Use Crowdsourcing To Find Security Vulnerabilities

Processor.com

Breaches Happen, So It’s Up To Individual Enterprises To Use Every Defensive Resource.

All for one cause. “By working in concert and collaborating on intelligence, white and black hat hackers can find more vulnerabilities and develop more effective exploits than working alone,” says Larry Walsh, chief analyst and CEO of The 2112 Group. “Just as with most management and development processes, collaboration and cooperation often yield better results.”

Identifying security vulnerabilities certainly requires a multilayer approach, and one trend that’s part of this evolving process is crowdsourcing for potential threats through a vendor partnership. Both software manufacturers and larger enterprises are becoming more comfortable with this strategy, but there are plenty of details to consider if you’re the person tasked with managing effective vulnerability tracking procedures.

Crowdsourcing Basics

The concept of crowdsourcing security threats isn’t brand new, yet best practices for this process can look quite different for each company. For example, Larry Walsh, chief analyst and CEO of The 2112 Group, says bug hunting (or the search for vulnerabilities) has long been a crowdsourcing discipline thanks to professionals who will “work on code to identify buffer overflows, cross-site scripting errors, and other vulnerabilities.”

Risks vs. Benefits

Risks are inherent in the practice of enterprise security, and there are some specific vulnerabilities to be aware of within the industry. Walsh says security and code integrity scanners can’t catch everything, “especially services and run-time processes that unintentionally open vulnerabilities through normal operations.” Additionally, there could be untrustworthy contributors to collaborative intelligence projects.

“If you have unscrupulous people working on crowdsourcing projects, they could gain access to information or insights into vulnerabilities that they can either exploit or expose for others to exploit,” Walsh says.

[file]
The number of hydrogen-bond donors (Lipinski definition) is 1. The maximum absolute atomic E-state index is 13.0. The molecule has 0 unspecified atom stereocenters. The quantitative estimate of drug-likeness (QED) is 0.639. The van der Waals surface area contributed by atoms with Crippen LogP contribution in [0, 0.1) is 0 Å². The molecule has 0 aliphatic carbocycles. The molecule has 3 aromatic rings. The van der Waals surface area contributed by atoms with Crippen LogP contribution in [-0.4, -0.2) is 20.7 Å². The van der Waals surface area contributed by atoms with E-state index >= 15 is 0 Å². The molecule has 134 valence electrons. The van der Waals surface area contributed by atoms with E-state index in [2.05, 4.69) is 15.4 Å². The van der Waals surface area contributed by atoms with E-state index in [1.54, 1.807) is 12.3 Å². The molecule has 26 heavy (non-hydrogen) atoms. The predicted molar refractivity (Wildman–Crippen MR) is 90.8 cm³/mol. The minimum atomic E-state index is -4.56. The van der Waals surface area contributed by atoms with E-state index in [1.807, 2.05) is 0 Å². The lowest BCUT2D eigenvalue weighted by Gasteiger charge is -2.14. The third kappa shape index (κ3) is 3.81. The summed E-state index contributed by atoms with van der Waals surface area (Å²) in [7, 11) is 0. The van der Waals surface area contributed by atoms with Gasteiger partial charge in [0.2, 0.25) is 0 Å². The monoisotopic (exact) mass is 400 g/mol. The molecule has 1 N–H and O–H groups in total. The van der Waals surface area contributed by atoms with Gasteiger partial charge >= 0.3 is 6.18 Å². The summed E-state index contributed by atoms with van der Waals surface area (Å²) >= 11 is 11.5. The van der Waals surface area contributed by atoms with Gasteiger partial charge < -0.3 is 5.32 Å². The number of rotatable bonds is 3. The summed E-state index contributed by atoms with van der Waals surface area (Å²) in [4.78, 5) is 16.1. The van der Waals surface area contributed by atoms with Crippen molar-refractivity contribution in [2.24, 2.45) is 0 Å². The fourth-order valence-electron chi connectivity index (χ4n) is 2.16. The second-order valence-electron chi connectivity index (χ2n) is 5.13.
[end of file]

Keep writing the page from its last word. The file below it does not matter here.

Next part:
Penetration Testing & Other Strategies

It’s important to have a handle on the responsibilities of a penetration tester (or pentester) so you can determine if this is a security tactic that might augment any crowdsourcing plans you have in place.

Walsh says a pentester isn’t necessarily the same thing as a person or team checking for vulnerabilities because “when you check for vulnerabilities, you’re looking for subtle to obvious holes in the structural integrity of the code or looking to make legitimate processes do illegitimate things.”

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“Crowdsourcing Vulnerabilities 101” involves searching for and identifying threats, and there’s a fundamental problem that accompanies the quest to prevent breaches, says Amy DeCarlo, principal analyst, security and data center services, at Current Analysis. “The problem is whenever you’re talking about sharing security information, it sometimes leads to sharing information about vulnerabilities or even knowing that a certain threat exists against an organization. So there is a reticence to do that with government in a broader sense.” The goal for organizations in the long run is to look for threat patterns.

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All for one cause. “By working in concert and collaborating on intelligence, white and black hat hackers can find more vulnerabilities and develop more effective exploits than working alone,” says Larry Walsh, chief analyst and CEO of The 2112 Group. “Just as with most management and development processes, collaboration and cooperation often yield better results.”


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